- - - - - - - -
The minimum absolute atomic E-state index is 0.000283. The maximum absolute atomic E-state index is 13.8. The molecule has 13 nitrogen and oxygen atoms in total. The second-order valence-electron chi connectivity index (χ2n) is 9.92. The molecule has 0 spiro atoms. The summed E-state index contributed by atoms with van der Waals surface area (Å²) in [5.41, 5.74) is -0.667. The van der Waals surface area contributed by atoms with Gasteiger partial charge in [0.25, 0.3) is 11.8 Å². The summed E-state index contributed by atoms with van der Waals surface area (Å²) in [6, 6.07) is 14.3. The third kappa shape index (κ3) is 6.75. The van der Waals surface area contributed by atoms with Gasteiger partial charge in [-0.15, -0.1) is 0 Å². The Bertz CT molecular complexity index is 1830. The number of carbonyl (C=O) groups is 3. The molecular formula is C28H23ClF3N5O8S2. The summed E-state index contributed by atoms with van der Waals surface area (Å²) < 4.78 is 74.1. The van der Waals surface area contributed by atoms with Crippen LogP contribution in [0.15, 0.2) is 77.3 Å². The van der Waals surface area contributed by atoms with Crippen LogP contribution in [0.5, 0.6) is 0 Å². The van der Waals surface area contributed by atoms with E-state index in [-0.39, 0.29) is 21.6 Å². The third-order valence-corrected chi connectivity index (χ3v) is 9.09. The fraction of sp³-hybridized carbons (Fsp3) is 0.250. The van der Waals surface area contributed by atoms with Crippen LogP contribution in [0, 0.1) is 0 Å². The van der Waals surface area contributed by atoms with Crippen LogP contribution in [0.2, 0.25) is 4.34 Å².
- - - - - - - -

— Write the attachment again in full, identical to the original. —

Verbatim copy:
The minimum absolute atomic E-state index is 0.000283. The maximum absolute atomic E-state index is 13.8. The molecule has 13 nitrogen and oxygen atoms in total. The second-order valence-electron chi connectivity index (χ2n) is 9.92. The molecule has 0 spiro atoms. The summed E-state index contributed by atoms with van der Waals surface area (Å²) in [5.41, 5.74) is -0.667. The van der Waals surface area contributed by atoms with Gasteiger partial charge in [0.25, 0.3) is 11.8 Å². The summed E-state index contributed by atoms with van der Waals surface area (Å²) in [6, 6.07) is 14.3. The third kappa shape index (κ3) is 6.75. The van der Waals surface area contributed by atoms with Gasteiger partial charge in [-0.15, -0.1) is 0 Å². The Bertz CT molecular complexity index is 1830. The number of carbonyl (C=O) groups is 3. The molecular formula is C28H23ClF3N5O8S2. The summed E-state index contributed by atoms with van der Waals surface area (Å²) < 4.78 is 74.1. The van der Waals surface area contributed by atoms with Crippen LogP contribution in [0.15, 0.2) is 77.3 Å². The van der Waals surface area contributed by atoms with Crippen LogP contribution in [0.5, 0.6) is 0 Å². The van der Waals surface area contributed by atoms with E-state index in [-0.39, 0.29) is 21.6 Å². The third-order valence-corrected chi connectivity index (χ3v) is 9.09. The fraction of sp³-hybridized carbons (Fsp3) is 0.250. The van der Waals surface area contributed by atoms with Crippen LogP contribution in [0, 0.1) is 0 Å². The van der Waals surface area contributed by atoms with Crippen LogP contribution in [0.2, 0.25) is 4.34 Å².